THE BRITISH LIBRARY

Digital scholarship blog

86 posts categorized "Projects"

27 September 2017

In the Spotlight: Application design

Add comment

Alex Mendes, Research Software Engineer with the British Library's Digital Scholarship team, provides some insight into our adaptation of an existing crowdsourcing platform to meet our varied needs.

Earlier this month, we announced a preview of a new crowdsourcing project we're working on. In the Spotlight aims to make the library’s collection of historic playbills easier to find. This post will explore some of the factors involved in our initial project design and the technologies used within the core application.

In_the_spotlight_homepage

The In the Spotlight homepage

During the early stages of development we talked to people working on various projects that deal with similar material, such as Ensemble @ Yale, which is an experiment into crowdsourcing transcriptions of digitised programs for Yale dramatic productions. While these conversations were incredibly useful, and the projects inspiring, after some deliberation we decided that the overhead of modifying such an application to fit our particular needs was too large.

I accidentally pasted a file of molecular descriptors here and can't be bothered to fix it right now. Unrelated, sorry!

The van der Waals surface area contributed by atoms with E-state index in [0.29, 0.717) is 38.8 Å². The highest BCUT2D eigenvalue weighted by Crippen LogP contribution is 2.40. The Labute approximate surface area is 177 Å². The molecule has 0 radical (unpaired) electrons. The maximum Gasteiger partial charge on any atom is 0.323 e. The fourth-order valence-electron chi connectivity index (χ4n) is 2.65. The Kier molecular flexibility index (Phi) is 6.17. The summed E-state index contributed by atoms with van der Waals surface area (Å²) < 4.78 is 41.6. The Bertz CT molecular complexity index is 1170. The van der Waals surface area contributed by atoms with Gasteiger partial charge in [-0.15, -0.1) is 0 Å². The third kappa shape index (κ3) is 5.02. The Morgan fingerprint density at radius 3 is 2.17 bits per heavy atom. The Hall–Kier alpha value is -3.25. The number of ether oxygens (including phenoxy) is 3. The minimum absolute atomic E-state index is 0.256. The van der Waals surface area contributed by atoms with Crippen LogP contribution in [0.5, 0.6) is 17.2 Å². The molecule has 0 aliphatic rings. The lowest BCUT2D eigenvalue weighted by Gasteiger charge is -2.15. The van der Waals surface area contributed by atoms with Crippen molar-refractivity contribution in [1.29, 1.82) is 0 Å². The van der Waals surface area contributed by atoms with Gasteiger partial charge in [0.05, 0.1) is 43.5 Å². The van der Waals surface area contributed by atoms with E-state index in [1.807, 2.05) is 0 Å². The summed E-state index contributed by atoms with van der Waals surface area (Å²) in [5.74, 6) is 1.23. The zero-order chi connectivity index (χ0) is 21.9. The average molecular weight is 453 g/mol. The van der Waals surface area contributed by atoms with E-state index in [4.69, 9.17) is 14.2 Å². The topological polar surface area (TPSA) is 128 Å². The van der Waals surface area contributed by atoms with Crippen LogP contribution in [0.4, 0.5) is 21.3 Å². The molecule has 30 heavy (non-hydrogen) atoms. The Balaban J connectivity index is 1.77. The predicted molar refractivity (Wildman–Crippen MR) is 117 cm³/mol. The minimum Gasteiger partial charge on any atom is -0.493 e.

Such projects have often been built for, and become increasingly tightly coupled with, a particular institutional purpose. By starting with such an application and modifying it heavily with our own institution-specific code we would likely be assuming sole responsibility for future maintenance of that application. Being unable to merge our code back into the original, we would be left managing our own modified version; one with limited usefulness outside an increasingly specific purpose. We wanted to avoid creating a significant maintenance issue, and sought a more generic, yet customisable platform.

Accordingly, we turned to our  existing crowdsourcing platform, LibCrowds, which was launched in June 2015 to host the Convert-a-Card projects and help turn printed card catalogues into a searchable online database. The platform is based on PyBossa, a Python library for building crowdsourcing projects that is still very much in active development.

We hoped that it would be relatively quick to generate a new set of projects for collecting the crowdsourced playbills data. In fact, our first prototypes were ready back in April. However, as more detailed requirements were established we soon began to come up against some of the limits of the platform’s existing architecture.

Old theme

The projects page from the old LibCrowds theme

For instance, we needed to present the appearance of a self-contained website designed around the playbills, with additional pages and features not present in the core PyBossa model. We previously navigated some of these issues by developing custom plugins, but as the need for these grew the approach was becoming unwieldy.